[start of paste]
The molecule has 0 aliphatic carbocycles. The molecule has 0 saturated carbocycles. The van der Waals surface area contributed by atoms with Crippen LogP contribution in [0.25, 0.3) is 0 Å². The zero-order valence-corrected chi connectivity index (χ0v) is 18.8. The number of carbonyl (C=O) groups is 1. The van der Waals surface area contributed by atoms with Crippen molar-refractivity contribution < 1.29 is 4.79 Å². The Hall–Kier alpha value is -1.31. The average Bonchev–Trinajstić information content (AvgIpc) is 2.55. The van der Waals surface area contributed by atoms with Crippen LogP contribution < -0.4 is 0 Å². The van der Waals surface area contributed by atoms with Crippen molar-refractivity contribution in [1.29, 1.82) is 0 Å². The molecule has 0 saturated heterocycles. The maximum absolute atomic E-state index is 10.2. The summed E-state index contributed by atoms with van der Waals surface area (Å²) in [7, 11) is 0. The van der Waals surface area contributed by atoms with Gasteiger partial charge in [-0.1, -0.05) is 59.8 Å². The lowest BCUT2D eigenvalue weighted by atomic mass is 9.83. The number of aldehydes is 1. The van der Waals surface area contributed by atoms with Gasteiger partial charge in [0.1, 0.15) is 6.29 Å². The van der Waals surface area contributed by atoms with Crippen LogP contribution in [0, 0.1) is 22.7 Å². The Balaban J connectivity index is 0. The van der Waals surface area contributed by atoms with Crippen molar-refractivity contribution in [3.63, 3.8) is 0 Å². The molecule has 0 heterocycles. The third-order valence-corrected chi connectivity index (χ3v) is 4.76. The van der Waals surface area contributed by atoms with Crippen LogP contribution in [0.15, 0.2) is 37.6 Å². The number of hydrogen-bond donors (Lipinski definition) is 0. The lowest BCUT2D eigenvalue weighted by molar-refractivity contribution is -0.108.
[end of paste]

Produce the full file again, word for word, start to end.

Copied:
The molecule has 0 aliphatic carbocycles. The molecule has 0 saturated carbocycles. The van der Waals surface area contributed by atoms with Crippen LogP contribution in [0.25, 0.3) is 0 Å². The zero-order valence-corrected chi connectivity index (χ0v) is 18.8. The number of carbonyl (C=O) groups is 1. The van der Waals surface area contributed by atoms with Crippen molar-refractivity contribution < 1.29 is 4.79 Å². The Hall–Kier alpha value is -1.31. The average Bonchev–Trinajstić information content (AvgIpc) is 2.55. The van der Waals surface area contributed by atoms with Crippen LogP contribution < -0.4 is 0 Å². The van der Waals surface area contributed by atoms with Crippen molar-refractivity contribution in [1.29, 1.82) is 0 Å². The molecule has 0 saturated heterocycles. The maximum absolute atomic E-state index is 10.2. The summed E-state index contributed by atoms with van der Waals surface area (Å²) in [7, 11) is 0. The van der Waals surface area contributed by atoms with Gasteiger partial charge in [-0.1, -0.05) is 59.8 Å². The lowest BCUT2D eigenvalue weighted by atomic mass is 9.83. The number of aldehydes is 1. The van der Waals surface area contributed by atoms with Gasteiger partial charge in [0.1, 0.15) is 6.29 Å². The van der Waals surface area contributed by atoms with Crippen LogP contribution in [0, 0.1) is 22.7 Å². The Balaban J connectivity index is 0. The van der Waals surface area contributed by atoms with Crippen molar-refractivity contribution in [3.63, 3.8) is 0 Å². The molecule has 0 heterocycles. The third-order valence-corrected chi connectivity index (χ3v) is 4.76. The van der Waals surface area contributed by atoms with Crippen LogP contribution in [0.15, 0.2) is 37.6 Å². The number of hydrogen-bond donors (Lipinski definition) is 0. The lowest BCUT2D eigenvalue weighted by molar-refractivity contribution is -0.108.